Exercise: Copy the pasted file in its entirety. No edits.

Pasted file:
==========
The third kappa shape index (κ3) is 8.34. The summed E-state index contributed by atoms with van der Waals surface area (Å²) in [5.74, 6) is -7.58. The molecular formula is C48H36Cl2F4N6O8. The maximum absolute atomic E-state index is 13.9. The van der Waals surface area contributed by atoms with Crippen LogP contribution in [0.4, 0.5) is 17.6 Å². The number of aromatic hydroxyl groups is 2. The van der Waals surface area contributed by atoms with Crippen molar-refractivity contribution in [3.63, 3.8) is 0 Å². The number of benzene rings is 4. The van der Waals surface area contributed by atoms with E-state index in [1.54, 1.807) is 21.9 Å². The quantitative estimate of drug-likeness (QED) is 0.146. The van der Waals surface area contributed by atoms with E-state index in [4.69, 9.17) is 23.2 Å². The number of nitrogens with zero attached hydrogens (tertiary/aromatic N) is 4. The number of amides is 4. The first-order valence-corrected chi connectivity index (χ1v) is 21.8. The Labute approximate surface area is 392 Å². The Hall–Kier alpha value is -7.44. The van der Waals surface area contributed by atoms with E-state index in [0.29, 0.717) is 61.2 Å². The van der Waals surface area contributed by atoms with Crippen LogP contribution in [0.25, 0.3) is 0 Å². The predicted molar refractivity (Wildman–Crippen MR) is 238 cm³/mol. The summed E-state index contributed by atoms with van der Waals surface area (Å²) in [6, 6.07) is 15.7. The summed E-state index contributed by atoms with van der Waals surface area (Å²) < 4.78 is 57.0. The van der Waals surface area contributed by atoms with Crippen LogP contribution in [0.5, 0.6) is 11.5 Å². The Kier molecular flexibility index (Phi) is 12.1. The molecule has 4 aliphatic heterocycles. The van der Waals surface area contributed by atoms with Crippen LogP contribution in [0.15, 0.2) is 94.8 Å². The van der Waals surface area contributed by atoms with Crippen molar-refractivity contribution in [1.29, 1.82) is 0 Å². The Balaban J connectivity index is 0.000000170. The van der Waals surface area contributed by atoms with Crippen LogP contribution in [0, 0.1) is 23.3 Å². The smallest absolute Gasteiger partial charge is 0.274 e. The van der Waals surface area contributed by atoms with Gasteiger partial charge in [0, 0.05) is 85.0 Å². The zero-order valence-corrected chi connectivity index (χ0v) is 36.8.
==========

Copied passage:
The third kappa shape index (κ3) is 8.34. The summed E-state index contributed by atoms with van der Waals surface area (Å²) in [5.74, 6) is -7.58. The molecular formula is C48H36Cl2F4N6O8. The maximum absolute atomic E-state index is 13.9. The van der Waals surface area contributed by atoms with Crippen LogP contribution in [0.4, 0.5) is 17.6 Å². The number of aromatic hydroxyl groups is 2. The van der Waals surface area contributed by atoms with Crippen molar-refractivity contribution in [3.63, 3.8) is 0 Å². The number of benzene rings is 4. The van der Waals surface area contributed by atoms with E-state index in [1.54, 1.807) is 21.9 Å². The quantitative estimate of drug-likeness (QED) is 0.146. The van der Waals surface area contributed by atoms with E-state index in [4.69, 9.17) is 23.2 Å². The number of nitrogens with zero attached hydrogens (tertiary/aromatic N) is 4. The number of amides is 4. The first-order valence-corrected chi connectivity index (χ1v) is 21.8. The Labute approximate surface area is 392 Å². The Hall–Kier alpha value is -7.44. The van der Waals surface area contributed by atoms with E-state index in [0.29, 0.717) is 61.2 Å². The van der Waals surface area contributed by atoms with Crippen LogP contribution in [0.25, 0.3) is 0 Å². The predicted molar refractivity (Wildman–Crippen MR) is 238 cm³/mol. The summed E-state index contributed by atoms with van der Waals surface area (Å²) in [6, 6.07) is 15.7. The summed E-state index contributed by atoms with van der Waals surface area (Å²) < 4.78 is 57.0. The van der Waals surface area contributed by atoms with Crippen LogP contribution in [0.5, 0.6) is 11.5 Å². The Kier molecular flexibility index (Phi) is 12.1. The molecule has 4 aliphatic heterocycles. The van der Waals surface area contributed by atoms with Crippen LogP contribution in [0.15, 0.2) is 94.8 Å². The van der Waals surface area contributed by atoms with Crippen molar-refractivity contribution in [1.29, 1.82) is 0 Å². The Balaban J connectivity index is 0.000000170. The van der Waals surface area contributed by atoms with Crippen LogP contribution in [0, 0.1) is 23.3 Å². The smallest absolute Gasteiger partial charge is 0.274 e. The van der Waals surface area contributed by atoms with Gasteiger partial charge in [0, 0.05) is 85.0 Å². The zero-order valence-corrected chi connectivity index (χ0v) is 36.8.